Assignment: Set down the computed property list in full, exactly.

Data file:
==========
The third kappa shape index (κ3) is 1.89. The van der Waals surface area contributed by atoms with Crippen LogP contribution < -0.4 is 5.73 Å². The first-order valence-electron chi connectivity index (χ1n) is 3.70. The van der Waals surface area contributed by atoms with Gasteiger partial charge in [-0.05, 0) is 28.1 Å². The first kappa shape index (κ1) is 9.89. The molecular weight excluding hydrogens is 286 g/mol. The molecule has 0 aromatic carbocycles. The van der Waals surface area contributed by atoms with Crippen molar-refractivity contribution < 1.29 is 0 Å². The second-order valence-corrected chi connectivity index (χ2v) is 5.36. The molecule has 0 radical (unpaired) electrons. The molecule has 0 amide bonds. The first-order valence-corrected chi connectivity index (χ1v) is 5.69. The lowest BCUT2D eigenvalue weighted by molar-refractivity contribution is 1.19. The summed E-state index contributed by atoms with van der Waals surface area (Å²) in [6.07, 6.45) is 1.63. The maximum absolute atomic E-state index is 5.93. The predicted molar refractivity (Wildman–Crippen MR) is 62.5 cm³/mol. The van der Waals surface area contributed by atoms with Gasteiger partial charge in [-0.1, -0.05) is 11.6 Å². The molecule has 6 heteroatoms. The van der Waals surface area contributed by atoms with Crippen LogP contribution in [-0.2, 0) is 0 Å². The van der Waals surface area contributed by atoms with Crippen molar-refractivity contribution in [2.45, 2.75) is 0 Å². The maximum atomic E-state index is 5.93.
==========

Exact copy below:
The third kappa shape index (κ3) is 1.89. The van der Waals surface area contributed by atoms with Crippen LogP contribution < -0.4 is 5.73 Å². The first-order valence-electron chi connectivity index (χ1n) is 3.70. The van der Waals surface area contributed by atoms with Gasteiger partial charge in [-0.05, 0) is 28.1 Å². The first kappa shape index (κ1) is 9.89. The molecular weight excluding hydrogens is 286 g/mol. The molecule has 0 aromatic carbocycles. The van der Waals surface area contributed by atoms with Crippen molar-refractivity contribution < 1.29 is 0 Å². The second-order valence-corrected chi connectivity index (χ2v) is 5.36. The molecule has 0 radical (unpaired) electrons. The molecule has 0 amide bonds. The first-order valence-corrected chi connectivity index (χ1v) is 5.69. The lowest BCUT2D eigenvalue weighted by molar-refractivity contribution is 1.19. The summed E-state index contributed by atoms with van der Waals surface area (Å²) in [6.07, 6.45) is 1.63. The maximum absolute atomic E-state index is 5.93. The predicted molar refractivity (Wildman–Crippen MR) is 62.5 cm³/mol. The van der Waals surface area contributed by atoms with Gasteiger partial charge in [-0.1, -0.05) is 11.6 Å². The molecule has 6 heteroatoms. The van der Waals surface area contributed by atoms with Crippen LogP contribution in [-0.2, 0) is 0 Å². The van der Waals surface area contributed by atoms with Crippen molar-refractivity contribution in [2.45, 2.75) is 0 Å². The maximum atomic E-state index is 5.93.